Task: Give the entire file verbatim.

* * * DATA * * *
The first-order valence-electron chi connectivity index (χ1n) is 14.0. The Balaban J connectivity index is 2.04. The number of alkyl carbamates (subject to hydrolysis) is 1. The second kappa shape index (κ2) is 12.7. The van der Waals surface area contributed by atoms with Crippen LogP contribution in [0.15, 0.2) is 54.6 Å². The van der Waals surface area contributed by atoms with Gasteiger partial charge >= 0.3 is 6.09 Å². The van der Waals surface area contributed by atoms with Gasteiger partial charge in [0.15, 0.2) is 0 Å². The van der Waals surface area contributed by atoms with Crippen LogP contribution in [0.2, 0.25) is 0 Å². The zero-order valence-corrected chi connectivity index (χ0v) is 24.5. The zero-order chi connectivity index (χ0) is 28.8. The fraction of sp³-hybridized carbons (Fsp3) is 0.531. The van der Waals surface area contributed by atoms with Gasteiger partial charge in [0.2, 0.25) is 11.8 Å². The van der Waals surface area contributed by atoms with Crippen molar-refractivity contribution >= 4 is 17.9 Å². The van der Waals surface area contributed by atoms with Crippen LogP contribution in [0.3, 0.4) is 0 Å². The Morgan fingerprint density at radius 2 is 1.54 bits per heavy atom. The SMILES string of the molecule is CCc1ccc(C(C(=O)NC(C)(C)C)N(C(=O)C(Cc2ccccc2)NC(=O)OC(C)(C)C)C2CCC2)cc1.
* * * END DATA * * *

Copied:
The first-order valence-electron chi connectivity index (χ1n) is 14.0. The Balaban J connectivity index is 2.04. The number of alkyl carbamates (subject to hydrolysis) is 1. The second kappa shape index (κ2) is 12.7. The van der Waals surface area contributed by atoms with Crippen LogP contribution in [0.15, 0.2) is 54.6 Å². The van der Waals surface area contributed by atoms with Gasteiger partial charge >= 0.3 is 6.09 Å². The van der Waals surface area contributed by atoms with Gasteiger partial charge in [0.15, 0.2) is 0 Å². The van der Waals surface area contributed by atoms with Crippen LogP contribution in [0.2, 0.25) is 0 Å². The zero-order valence-corrected chi connectivity index (χ0v) is 24.5. The zero-order chi connectivity index (χ0) is 28.8. The fraction of sp³-hybridized carbons (Fsp3) is 0.531. The van der Waals surface area contributed by atoms with Gasteiger partial charge in [0.2, 0.25) is 11.8 Å². The van der Waals surface area contributed by atoms with Crippen molar-refractivity contribution >= 4 is 17.9 Å². The van der Waals surface area contributed by atoms with Crippen LogP contribution in [0.3, 0.4) is 0 Å². The Morgan fingerprint density at radius 2 is 1.54 bits per heavy atom. The SMILES string of the molecule is CCc1ccc(C(C(=O)NC(C)(C)C)N(C(=O)C(Cc2ccccc2)NC(=O)OC(C)(C)C)C2CCC2)cc1.